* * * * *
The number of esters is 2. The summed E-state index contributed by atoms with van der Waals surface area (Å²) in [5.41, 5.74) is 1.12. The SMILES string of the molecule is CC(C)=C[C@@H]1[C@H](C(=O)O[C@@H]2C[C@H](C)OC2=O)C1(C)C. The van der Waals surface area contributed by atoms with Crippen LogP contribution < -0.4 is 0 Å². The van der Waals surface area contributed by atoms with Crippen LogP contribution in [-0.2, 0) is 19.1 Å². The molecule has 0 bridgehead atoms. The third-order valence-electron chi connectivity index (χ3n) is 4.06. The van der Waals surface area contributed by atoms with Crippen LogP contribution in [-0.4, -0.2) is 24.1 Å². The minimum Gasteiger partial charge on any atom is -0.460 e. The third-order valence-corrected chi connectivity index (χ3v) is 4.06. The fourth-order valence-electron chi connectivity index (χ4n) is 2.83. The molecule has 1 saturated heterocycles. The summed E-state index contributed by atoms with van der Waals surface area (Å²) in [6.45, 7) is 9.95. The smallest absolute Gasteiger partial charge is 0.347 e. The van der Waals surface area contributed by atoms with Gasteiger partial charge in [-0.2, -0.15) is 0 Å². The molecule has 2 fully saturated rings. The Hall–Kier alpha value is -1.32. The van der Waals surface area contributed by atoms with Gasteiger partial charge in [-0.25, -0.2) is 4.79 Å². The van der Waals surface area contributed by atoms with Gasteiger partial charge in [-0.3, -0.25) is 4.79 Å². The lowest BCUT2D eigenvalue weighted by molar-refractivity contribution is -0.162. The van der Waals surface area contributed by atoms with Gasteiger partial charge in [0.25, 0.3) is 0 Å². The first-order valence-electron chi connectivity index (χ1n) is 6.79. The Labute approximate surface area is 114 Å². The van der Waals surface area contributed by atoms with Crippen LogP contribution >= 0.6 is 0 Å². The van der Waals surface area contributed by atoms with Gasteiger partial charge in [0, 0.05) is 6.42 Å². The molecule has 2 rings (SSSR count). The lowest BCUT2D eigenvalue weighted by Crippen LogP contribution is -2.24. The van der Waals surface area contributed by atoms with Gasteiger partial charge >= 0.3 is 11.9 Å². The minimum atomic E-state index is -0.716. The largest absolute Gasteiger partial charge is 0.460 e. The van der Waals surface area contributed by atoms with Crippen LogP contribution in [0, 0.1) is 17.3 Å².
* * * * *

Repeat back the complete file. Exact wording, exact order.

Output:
The number of esters is 2. The summed E-state index contributed by atoms with van der Waals surface area (Å²) in [5.41, 5.74) is 1.12. The SMILES string of the molecule is CC(C)=C[C@@H]1[C@H](C(=O)O[C@@H]2C[C@H](C)OC2=O)C1(C)C. The van der Waals surface area contributed by atoms with Crippen LogP contribution < -0.4 is 0 Å². The van der Waals surface area contributed by atoms with Crippen LogP contribution in [-0.2, 0) is 19.1 Å². The molecule has 0 bridgehead atoms. The third-order valence-electron chi connectivity index (χ3n) is 4.06. The van der Waals surface area contributed by atoms with Crippen LogP contribution in [-0.4, -0.2) is 24.1 Å². The minimum Gasteiger partial charge on any atom is -0.460 e. The third-order valence-corrected chi connectivity index (χ3v) is 4.06. The fourth-order valence-electron chi connectivity index (χ4n) is 2.83. The molecule has 1 saturated heterocycles. The summed E-state index contributed by atoms with van der Waals surface area (Å²) in [6.45, 7) is 9.95. The smallest absolute Gasteiger partial charge is 0.347 e. The van der Waals surface area contributed by atoms with Gasteiger partial charge in [-0.2, -0.15) is 0 Å². The molecule has 2 fully saturated rings. The Hall–Kier alpha value is -1.32. The van der Waals surface area contributed by atoms with Gasteiger partial charge in [-0.25, -0.2) is 4.79 Å². The van der Waals surface area contributed by atoms with Gasteiger partial charge in [-0.3, -0.25) is 4.79 Å². The lowest BCUT2D eigenvalue weighted by molar-refractivity contribution is -0.162. The van der Waals surface area contributed by atoms with Gasteiger partial charge in [0.25, 0.3) is 0 Å². The first-order valence-electron chi connectivity index (χ1n) is 6.79. The Labute approximate surface area is 114 Å². The van der Waals surface area contributed by atoms with Crippen LogP contribution >= 0.6 is 0 Å². The van der Waals surface area contributed by atoms with Gasteiger partial charge in [0, 0.05) is 6.42 Å². The molecule has 2 rings (SSSR count). The lowest BCUT2D eigenvalue weighted by Crippen LogP contribution is -2.24. The van der Waals surface area contributed by atoms with Gasteiger partial charge >= 0.3 is 11.9 Å². The minimum atomic E-state index is -0.716. The largest absolute Gasteiger partial charge is 0.460 e. The van der Waals surface area contributed by atoms with Crippen LogP contribution in [0, 0.1) is 17.3 Å².